The troops are on the offensive in less than half the picture. They blast into a ruined factory, sustain heavy losses and appear to push the Germans back for bit. Staying at the personal level, we see von Witzland's reaction to the way his men do or don't hold up under stress. Expending energy on anybody but immediate comrades is useless. The whole patrol is put on prison duty for objecting to the shooting of a Russian kid they befriended. Later, patrol solidarity breaks down when von Witzland decides to quit with a couple of guys. They run into so much trouble that they come back again. There's really no escape.
Kretschmann is excellent. He's pretty young here, enough to look less experienced than in his later tough guy roles. Top-billed Dominique Horwitz (a man) plays a sensible soldier-pal who just wants to survive. He has little respect for orders, at least not in this no-win-you-die-no-matter-what situation. We especially like Jochen Nickel's Rollo, a big guy with haunted eyes, whose attitude ranges from despair to unhappy determination. Rollo is easily the best soldier among them.
Seeing this post-Cold War movie produced in an again-united Germany makes us American viewers question the image of German soldiers we've seen for the last sixty years. For us in America, it's basically been a progression from brutal thugs (in movies made during the War) to conscience-ridden misunderstood method actors (The Young Lions, et. al.) and finally back to slightly more nuanced professional soldiers. Stalingrad has one decent commander doing his best, but he's not a humanist like Karl Malden's General Bradley in Patton. Another piggish officer sneers at young von von Witzland's ethical sentiments, steals his own men's provisions, and keeps a helpless Russian woman tied to a bed for sex. We see some prisoners executed, and just a few other instances of brutality. But there are no sadistic S.S. officers killing for sport and no wholesale atrocities on view. At the finish young von Witzland is still protecting the Russian civilian girl, and trying to behave in a civil manner. Technically Stalingrad finishes a bit like The Human Condition but without dragging its combatants down to the lowest levels of existence.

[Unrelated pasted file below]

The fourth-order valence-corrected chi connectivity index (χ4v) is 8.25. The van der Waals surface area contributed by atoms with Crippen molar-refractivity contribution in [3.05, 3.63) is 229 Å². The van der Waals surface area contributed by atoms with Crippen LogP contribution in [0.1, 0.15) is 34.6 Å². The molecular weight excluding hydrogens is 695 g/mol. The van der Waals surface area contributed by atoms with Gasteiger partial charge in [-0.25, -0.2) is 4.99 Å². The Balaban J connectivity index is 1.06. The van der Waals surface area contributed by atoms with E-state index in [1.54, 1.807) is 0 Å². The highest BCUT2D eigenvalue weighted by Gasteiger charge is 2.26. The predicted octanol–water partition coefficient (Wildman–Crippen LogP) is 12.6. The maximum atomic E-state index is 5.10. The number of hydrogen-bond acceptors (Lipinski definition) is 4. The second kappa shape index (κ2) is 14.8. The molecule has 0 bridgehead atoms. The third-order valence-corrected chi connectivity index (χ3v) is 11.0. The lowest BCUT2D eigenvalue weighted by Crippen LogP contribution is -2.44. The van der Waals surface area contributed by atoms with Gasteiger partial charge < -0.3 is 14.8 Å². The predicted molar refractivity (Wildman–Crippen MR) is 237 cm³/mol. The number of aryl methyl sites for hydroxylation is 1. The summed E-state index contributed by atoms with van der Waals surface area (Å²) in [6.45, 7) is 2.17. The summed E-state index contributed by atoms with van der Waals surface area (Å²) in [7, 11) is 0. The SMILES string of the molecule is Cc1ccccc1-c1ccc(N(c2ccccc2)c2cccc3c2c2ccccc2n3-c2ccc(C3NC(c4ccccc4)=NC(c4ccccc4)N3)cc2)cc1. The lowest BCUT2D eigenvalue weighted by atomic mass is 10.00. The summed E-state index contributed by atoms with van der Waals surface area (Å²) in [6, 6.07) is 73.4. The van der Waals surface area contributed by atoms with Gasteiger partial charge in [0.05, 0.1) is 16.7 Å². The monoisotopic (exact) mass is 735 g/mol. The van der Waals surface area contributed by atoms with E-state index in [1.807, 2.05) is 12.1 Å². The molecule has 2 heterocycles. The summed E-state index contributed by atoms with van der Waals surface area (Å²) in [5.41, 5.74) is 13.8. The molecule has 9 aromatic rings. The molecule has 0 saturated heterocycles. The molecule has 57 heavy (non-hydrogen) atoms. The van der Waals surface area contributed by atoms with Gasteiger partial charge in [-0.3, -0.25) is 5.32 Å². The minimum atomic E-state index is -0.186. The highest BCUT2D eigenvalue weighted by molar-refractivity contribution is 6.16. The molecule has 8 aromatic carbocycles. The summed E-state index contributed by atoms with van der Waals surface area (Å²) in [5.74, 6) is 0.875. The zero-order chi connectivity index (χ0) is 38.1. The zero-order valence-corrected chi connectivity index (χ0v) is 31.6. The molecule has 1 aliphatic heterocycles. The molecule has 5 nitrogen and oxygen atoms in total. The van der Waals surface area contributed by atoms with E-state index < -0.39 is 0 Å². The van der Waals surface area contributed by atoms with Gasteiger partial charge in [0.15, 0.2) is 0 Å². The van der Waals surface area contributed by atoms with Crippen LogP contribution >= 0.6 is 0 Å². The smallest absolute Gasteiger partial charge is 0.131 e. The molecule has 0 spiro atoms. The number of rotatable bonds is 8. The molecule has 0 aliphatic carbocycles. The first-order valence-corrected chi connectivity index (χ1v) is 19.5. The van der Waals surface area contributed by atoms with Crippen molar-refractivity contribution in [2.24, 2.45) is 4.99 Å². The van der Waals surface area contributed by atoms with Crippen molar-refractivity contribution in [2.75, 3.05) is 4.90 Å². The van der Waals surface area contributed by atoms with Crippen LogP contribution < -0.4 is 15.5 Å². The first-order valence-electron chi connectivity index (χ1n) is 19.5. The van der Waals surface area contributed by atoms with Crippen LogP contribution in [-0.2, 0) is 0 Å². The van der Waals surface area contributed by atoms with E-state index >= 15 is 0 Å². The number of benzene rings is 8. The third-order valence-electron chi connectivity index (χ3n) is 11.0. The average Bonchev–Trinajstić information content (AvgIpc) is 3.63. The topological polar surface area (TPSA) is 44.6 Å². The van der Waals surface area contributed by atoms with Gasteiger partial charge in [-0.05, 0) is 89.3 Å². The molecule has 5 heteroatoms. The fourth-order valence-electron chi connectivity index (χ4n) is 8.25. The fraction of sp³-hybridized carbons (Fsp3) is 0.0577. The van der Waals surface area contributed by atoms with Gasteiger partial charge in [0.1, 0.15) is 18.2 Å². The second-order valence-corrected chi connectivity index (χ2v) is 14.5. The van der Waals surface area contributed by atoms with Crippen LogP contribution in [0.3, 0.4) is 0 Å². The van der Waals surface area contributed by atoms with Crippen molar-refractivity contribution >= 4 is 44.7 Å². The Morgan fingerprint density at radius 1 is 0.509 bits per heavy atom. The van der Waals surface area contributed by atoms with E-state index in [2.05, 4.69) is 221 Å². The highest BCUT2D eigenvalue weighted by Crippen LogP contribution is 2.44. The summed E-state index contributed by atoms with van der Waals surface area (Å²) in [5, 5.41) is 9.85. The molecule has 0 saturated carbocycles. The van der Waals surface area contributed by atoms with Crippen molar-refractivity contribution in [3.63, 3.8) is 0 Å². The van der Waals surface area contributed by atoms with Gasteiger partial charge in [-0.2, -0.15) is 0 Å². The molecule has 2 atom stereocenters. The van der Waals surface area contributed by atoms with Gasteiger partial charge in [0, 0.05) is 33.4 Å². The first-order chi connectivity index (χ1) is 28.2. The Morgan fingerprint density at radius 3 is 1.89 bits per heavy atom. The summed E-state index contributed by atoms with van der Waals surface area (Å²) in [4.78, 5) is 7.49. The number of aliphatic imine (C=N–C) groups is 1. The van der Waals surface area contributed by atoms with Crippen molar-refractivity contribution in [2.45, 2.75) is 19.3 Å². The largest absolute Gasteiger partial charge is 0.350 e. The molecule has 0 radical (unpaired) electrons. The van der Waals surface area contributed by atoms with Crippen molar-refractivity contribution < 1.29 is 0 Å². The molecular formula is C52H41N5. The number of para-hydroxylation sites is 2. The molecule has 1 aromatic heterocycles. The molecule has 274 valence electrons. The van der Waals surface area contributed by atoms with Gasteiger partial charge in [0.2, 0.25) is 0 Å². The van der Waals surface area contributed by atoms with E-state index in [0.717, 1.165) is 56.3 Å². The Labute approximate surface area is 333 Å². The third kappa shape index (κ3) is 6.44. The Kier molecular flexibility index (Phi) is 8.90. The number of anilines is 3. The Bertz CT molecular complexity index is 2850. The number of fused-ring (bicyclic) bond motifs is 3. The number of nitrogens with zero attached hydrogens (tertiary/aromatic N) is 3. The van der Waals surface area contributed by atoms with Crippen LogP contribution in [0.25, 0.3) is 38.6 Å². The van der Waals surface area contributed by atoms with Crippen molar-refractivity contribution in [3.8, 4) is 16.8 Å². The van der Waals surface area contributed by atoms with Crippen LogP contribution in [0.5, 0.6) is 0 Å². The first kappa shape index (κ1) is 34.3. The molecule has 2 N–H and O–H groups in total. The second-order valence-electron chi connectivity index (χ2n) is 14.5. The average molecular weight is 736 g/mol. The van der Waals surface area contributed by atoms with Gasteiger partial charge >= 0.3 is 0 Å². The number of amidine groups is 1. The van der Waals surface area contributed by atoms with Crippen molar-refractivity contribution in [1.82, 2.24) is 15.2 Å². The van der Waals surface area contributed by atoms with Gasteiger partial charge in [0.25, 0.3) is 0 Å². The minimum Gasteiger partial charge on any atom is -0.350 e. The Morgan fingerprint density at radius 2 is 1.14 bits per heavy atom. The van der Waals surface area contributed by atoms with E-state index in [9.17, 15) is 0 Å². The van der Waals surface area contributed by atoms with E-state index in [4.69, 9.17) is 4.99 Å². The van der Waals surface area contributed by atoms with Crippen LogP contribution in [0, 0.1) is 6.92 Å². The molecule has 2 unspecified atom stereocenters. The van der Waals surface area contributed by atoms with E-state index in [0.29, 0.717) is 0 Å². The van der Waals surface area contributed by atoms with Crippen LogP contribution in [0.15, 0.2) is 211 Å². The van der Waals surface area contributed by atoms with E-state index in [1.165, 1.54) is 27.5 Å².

Does the film soften German brutalities for the sake of its audience? I've read that the filmmakers tried to purge the film of anything that could put the Nazis in a good light because of the worries about resurgent neo-Nazis in 1992. It's true that swastikas and other fetish items aren't being shoved in our faces, as in other films that send inadvertent wrong messages. We all know that in pictures like Kelly's Heroes the Nazis look pretty cool -- the slick uniforms, the rigid organization, the fancy guns and tanks.
But it's good to see a competent war movie that stays faithful to basic facts. I easily overlook the one or two speeches about 'decency in wartime' that seem so out of place. The scale of the production is pretty big, conveying the scope of the battle by showing a lot of hardware up front. I would guess that the movie is mostly pre-CGI. Parts of it were filmed in Czechoslovakia and Finland, and even some of the Russian armor looks convincing. (photo just above) The snow looks convincingly cold as well... under those conditions I can't see myself holding up for more than a few hours. Joseph Vilsmaier's action scenes are fine -- edited for tension, not escapist thrills. One altogether horrible moment shows a Russian tank overrunning a foxhole with a German hiding below. The tank does a pivoting tractor move over the foxhole, grinding the poor guy like a cigarette butt. Ick --so much for all those movies where soldiers simply wait for a tank to pass harmlessly over.
Arrow Films' Region B Blu-ray of Stalingrad is an excellent encoding of this quality war movie -- it does not look like up-rezzed SD. This is not one of Arrow's special editions so there's no DVD copy, lavish booklet or extras, but the disc does carry a quality making-of documentary. The audio is in stereo, but not 5.1, and the German and Russian language is translated into English in removable subtitles.
Historical action films produced at this scale were once common, but no more. Quality is the operative word here ... genre fans interested in an "A" level war saga won't be disappointed. 1
On a scale of Excellent, Good, Fair, and Poor,
Stalingrad Region B Blu-ray rates:
1. A closet pacifist reporting: The movie that I should think best sums up the meaning of war for those not so lucky as to be born on the side of the victors, is still Masaki Kobayashi's emotional ordeal The Human Condition. A more accessible film to disabuse young boys of the notion that war is at all glamorous is still Peter Weir's Gallipoli.